The Spanish conquistadors brought the tomato to Europe and cultivation began in the Mediterranean region in the 1540s. The Spanish and Italians quickly introduced tomatoes into their diet but when they arrived in England in the 1590s they were considered “of ranke and stinking savour” in John Gerard’s herbal, so tomato soups and garnish did not make it onto English dining tables until the mid 1700s when it was mentioned in Hannah Glasse’s “The Art of Cookery”, with a recipe “To Dress Haddock after the Spanish Way”.
The small yellow and large lumpy varieties favoured by the Aztecs and introduced to Europe had the genetic potential to produce a bewildering range of varieties. Most tomatoes are self pollinating and this made it easy for farmers to perpetuate any useful variations they found.
From small yellow cherries such as Sungold to huge beefsteak Tomatoes such as Big Boy, and from the purple flesh of Black Tula to the stripy Tigerella, there is a tantalising range of flavours and colours to excite the senses.
Tangy cherry and grape tomatoes such as Harlequin and Suncherry or big tasty slicing tomatoes such as Marmande are wonderful in salads whereas “plum” varieties such as Roma, Brigade and Italian San Marzano make delicious sauces and are ideal for canning.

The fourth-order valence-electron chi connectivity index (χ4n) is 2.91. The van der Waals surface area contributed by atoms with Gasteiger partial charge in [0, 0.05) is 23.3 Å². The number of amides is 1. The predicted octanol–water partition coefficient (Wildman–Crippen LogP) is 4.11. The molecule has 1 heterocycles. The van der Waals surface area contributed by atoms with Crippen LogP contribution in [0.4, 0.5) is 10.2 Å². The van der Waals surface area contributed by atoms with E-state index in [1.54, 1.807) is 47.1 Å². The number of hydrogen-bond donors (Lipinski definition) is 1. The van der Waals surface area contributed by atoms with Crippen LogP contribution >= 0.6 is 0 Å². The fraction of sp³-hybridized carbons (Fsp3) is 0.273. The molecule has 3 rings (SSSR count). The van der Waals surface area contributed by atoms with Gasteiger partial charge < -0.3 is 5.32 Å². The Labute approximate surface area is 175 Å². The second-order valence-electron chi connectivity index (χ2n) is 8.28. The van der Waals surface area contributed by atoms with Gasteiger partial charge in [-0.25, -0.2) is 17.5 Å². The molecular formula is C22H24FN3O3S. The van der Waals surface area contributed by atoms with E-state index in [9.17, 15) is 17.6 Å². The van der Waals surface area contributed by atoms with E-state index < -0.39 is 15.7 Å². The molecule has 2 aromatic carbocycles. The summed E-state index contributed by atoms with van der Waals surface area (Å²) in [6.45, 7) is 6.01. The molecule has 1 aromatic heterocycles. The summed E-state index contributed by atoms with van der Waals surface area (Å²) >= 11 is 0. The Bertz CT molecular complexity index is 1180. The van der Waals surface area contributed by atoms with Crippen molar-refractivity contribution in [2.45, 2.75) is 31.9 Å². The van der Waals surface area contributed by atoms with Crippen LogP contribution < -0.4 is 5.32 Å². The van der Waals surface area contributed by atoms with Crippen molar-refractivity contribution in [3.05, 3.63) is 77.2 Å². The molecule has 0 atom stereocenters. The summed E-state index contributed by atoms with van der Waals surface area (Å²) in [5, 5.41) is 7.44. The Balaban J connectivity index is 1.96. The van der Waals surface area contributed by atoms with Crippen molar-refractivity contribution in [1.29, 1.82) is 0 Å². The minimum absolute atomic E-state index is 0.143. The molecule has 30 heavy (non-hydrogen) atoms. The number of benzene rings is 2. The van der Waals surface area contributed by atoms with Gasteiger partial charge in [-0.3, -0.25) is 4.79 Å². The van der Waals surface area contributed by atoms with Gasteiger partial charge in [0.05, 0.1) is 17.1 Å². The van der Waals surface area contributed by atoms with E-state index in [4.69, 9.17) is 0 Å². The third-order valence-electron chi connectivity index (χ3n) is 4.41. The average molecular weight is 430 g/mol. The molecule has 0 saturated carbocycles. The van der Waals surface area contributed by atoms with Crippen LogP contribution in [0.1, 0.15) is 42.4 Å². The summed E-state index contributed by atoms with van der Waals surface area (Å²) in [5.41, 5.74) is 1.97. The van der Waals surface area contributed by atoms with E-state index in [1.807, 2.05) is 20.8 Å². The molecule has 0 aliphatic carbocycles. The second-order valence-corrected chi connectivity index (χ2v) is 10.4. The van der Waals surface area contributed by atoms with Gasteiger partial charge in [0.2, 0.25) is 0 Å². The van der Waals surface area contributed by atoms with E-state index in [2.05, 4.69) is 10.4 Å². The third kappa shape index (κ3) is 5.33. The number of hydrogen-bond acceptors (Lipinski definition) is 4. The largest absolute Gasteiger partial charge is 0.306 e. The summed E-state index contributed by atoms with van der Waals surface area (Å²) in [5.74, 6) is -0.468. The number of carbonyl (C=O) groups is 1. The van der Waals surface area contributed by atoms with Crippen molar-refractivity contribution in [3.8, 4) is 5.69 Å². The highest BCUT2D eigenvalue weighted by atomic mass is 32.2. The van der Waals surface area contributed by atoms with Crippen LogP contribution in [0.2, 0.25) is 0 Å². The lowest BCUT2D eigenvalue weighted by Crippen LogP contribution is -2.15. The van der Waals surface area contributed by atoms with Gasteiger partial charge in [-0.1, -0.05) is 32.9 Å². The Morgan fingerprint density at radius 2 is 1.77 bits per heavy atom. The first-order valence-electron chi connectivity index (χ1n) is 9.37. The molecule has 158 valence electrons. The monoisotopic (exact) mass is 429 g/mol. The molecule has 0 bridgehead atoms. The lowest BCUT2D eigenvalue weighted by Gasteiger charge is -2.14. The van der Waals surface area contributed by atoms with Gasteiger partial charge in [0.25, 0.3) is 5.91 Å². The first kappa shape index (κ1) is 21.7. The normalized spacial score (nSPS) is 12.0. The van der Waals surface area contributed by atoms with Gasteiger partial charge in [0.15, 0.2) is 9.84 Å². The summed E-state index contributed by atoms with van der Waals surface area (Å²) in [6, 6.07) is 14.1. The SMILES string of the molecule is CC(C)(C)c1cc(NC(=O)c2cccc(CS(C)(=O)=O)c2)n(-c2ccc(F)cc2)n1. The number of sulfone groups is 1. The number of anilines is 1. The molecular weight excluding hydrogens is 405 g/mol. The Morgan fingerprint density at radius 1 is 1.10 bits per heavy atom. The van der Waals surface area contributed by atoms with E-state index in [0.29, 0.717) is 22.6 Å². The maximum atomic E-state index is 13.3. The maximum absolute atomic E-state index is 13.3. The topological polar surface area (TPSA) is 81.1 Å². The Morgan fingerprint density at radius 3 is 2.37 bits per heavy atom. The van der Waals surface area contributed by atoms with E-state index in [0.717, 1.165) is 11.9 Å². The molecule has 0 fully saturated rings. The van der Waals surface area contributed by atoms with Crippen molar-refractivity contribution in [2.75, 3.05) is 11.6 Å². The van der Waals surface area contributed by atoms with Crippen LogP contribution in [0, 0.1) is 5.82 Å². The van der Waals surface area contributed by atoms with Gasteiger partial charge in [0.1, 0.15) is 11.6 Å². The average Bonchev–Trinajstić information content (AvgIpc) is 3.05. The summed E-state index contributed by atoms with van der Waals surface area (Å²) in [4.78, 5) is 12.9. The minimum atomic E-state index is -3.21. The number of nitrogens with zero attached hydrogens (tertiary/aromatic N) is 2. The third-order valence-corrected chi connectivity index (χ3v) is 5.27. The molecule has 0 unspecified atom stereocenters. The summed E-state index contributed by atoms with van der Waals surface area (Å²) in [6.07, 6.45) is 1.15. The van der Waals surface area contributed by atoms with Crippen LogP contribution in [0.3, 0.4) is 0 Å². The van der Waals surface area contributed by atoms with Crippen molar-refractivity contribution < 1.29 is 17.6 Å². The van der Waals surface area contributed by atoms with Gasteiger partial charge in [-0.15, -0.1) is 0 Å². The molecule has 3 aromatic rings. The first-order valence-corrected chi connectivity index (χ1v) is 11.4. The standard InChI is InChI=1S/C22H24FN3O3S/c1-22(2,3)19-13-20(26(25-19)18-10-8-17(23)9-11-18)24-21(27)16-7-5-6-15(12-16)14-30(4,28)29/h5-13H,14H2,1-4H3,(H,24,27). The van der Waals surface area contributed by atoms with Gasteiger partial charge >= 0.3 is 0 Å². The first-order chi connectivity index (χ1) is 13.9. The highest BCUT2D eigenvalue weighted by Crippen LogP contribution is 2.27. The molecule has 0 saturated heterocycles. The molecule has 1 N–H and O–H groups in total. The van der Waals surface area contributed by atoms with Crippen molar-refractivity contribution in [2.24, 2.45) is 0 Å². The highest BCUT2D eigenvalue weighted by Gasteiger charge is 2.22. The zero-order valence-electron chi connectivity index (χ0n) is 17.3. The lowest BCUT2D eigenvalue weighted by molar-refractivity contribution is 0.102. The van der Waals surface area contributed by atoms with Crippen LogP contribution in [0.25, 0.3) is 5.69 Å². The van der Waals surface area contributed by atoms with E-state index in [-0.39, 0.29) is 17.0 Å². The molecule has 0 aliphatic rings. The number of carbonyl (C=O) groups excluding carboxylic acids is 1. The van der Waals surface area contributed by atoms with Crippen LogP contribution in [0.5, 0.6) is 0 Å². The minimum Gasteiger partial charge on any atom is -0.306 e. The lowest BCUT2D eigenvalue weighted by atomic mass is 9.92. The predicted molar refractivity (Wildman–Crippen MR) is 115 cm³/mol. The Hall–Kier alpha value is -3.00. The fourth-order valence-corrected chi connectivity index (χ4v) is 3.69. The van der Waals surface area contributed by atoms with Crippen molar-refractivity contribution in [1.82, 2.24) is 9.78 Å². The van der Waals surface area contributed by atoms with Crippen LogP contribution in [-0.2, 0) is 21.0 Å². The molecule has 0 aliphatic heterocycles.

Are tomatoes toxic? Yes they are! The roots, leaves and green fruit contain solanine, a powerful toxin, which causes gastrointestinal and neurological disorders, so it is best to avoid green tomatoes!
The Three Sisters / corn, beans, squash
The Three Sisters Garden is a method of planting utilized by Native American farmers. The three sisters represent corn, beans and squash, three crops that should be planted together, in mounded hills, and shared among the community.
Maize is the supporting sister providing a climbing frame for the other two. Planted first and harvested last, it is the staple or energy providing crop of the trio.
Beans are the nourishing sister, feeding the ground with nitrogen, which helps the other two sisters to grow and prosper. They also provide a crop rich in valuable protein which can be dried and stored for the winter and for times of shortage.
Squash is the protecting sister, providing ground cover which prevents weed growth and water loss. Squash can be consumed alone as a nutritious vegetable, or used as a thickener in soups and stews.
Other foods plants from the Americas.
Did you know that all of these food plants that have revolutionised our diets since their discovery originated in the Americas?
Jerusalem artichokes, avocado, agave, bergamot, blueberry, blackberry, cassava, groundnuts, tomatillo, sweet potatoes, sunflowers, landcress, white lupin, oca, cacao, pineapple, guava.